Proteas a cut above the rest
When one looks back at the way things transpired in the just-concluded three-test series between England and South Africa, there are some important passages of play that separated the sides on the field of play and allowed the Proteas to conquer and end up top of the world.
Often when one looks at a team, there is often the sentiment that some are not pulling their weight, and in victory there is one star or a few key performers who pull the side through. But you couldn't say that of the series triumph of the Proteas in England. As I look back on it, every single player in the team contributed towards the team’s success at one time or another.
While Graeme Smith’s 100th test match at The Oval will be remembered for The Mighty Hash’s magnificent record 311 not out, I would like to point to the second morning of that match when Dale Steyn and Vernon Philander combined to stifle England who had begun the day on 267 for 3. Their stranglehold precipitated a collapse of sorts and gave South Africa momentum, which continued in the batting as they amassed 637.
Not many batsmen got a chance to do much in that game with the bowlers coming to the fore a second time in England’s second innings. Going into the test match there was discussion and debate on how AB de Villiers would fare behind the stumps, and what a response. He took five catches in his very first outing despite a hiccup here and there. Imran Tahir would have enjoyed cleaning up the tail rather efficiently as that is his job in the side.
The second test match at Headingley was a hard-fought affair on a pitch that certainly assisted the fast bowlers in the beginning. Alviro Petersen’s 182 was invaluable and his partnership of 120 with the captain was just what the team needed to start things off and build on the psychological wounds that The Oval test would have caused England. There were runs also from AB de Villiers and JP Duminy down the order that took South Africa past 400.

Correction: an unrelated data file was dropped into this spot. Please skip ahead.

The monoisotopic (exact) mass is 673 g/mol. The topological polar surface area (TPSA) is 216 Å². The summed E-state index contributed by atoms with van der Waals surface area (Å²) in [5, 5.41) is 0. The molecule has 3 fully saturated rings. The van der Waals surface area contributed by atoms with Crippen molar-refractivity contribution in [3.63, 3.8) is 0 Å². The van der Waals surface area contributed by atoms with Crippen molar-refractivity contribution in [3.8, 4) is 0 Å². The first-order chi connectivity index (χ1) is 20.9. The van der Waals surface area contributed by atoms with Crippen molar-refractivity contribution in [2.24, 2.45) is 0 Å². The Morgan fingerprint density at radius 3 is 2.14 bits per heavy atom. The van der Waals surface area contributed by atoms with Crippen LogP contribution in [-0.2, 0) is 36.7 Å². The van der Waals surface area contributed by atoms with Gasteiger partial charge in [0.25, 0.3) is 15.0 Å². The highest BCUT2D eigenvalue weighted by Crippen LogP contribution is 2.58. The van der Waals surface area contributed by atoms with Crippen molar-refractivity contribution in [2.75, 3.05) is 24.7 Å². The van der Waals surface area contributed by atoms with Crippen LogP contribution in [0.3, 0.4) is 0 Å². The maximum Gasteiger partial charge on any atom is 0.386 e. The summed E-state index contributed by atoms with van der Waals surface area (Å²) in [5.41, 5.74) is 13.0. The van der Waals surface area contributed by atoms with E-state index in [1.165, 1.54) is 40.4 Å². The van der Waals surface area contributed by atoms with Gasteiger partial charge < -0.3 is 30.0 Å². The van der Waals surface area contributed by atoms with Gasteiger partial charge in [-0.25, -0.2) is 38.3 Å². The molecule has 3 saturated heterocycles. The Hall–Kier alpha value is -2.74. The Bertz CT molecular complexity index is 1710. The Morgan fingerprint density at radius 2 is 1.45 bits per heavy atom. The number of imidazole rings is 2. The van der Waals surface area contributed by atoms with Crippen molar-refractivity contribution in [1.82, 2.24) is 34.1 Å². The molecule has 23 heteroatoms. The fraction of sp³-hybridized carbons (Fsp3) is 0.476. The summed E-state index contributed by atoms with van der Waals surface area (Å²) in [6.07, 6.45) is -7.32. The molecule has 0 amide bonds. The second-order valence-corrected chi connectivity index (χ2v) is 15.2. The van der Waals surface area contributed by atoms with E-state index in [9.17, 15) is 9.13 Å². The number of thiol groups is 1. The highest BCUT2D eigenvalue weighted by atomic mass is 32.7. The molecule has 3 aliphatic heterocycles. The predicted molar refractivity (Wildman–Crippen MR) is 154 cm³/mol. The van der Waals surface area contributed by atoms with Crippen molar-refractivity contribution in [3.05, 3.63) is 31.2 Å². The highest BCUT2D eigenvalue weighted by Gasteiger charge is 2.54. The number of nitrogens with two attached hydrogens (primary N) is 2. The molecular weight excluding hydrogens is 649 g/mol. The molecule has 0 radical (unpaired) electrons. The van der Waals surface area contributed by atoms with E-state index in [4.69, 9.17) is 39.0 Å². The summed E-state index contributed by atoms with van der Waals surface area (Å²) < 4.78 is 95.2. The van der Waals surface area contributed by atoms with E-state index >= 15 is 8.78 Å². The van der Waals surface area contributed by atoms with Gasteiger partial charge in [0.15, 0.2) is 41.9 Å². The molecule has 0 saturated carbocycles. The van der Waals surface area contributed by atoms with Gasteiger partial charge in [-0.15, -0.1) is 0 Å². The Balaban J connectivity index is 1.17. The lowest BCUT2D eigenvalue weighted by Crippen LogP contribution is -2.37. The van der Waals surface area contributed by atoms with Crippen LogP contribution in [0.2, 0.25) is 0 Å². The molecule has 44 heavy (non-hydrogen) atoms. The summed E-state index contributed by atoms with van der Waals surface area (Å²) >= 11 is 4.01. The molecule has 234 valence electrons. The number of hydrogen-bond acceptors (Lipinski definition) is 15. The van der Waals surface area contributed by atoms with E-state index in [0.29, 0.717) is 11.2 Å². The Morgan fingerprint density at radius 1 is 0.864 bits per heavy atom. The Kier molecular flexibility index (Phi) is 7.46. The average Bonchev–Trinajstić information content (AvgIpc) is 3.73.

Kevin Pietersen’s 149, and partnership of 173 with debutant James Taylor, was the biggest part of England's response, and it took Morne Morkel to break the partnership and ensure that they did not take the advantage in the match. Injuries to both openers and Kallis had the game and the series hanging in the balance when the second innings came around.
It was Jacques Rudolph who stepped up into the opening slot and got a half-century in another first-wicket partnership of 120. That Rudolph is versatile and can bat at the top of the order too is an advantage for the Proteas, and his 69 was very important.
Then there was Lord’s where the star of the show was Vernon Philander, but one cannot discount the mammoth contributions of Rudolph and Duminy when SA were 54-4 in a match in which the Proteas had to avoid defeat. The tail wagged and 309 was a more-than-credible total in the first innings. The match swung to and fro ever so slightly over the first four days, but heading into the final day, Philander’s two scalps late on day 4 had swung it South Africa’s way.
The final day of the series played out rather dramatically but, truth be told, the odds were very heavily stacked against England. It was almost inconceivable that England would get up. What was most impressive for me is that for every blow that the England team struck, the South African team had an answer and a comeback. They were able to dig deep and hang in there when it was required, as well as turn the screws when it was appropriate in order to press home an advantage.
For South Africa to win 2-0 took a huge effort and showed that there is a rather big gap between the two teams. One also needs to add to that the fact that England have been formidable in their own backyard in recent times: they had not lost a test match at Lord's for 13 test matches going back to July 2005.
South Africa proved to be the better team and despite how small the gap may look, it actually is quite a big one.
Congratulations to the Proteas on their emphatically attained new No 1 status. They deserve to be top of the world.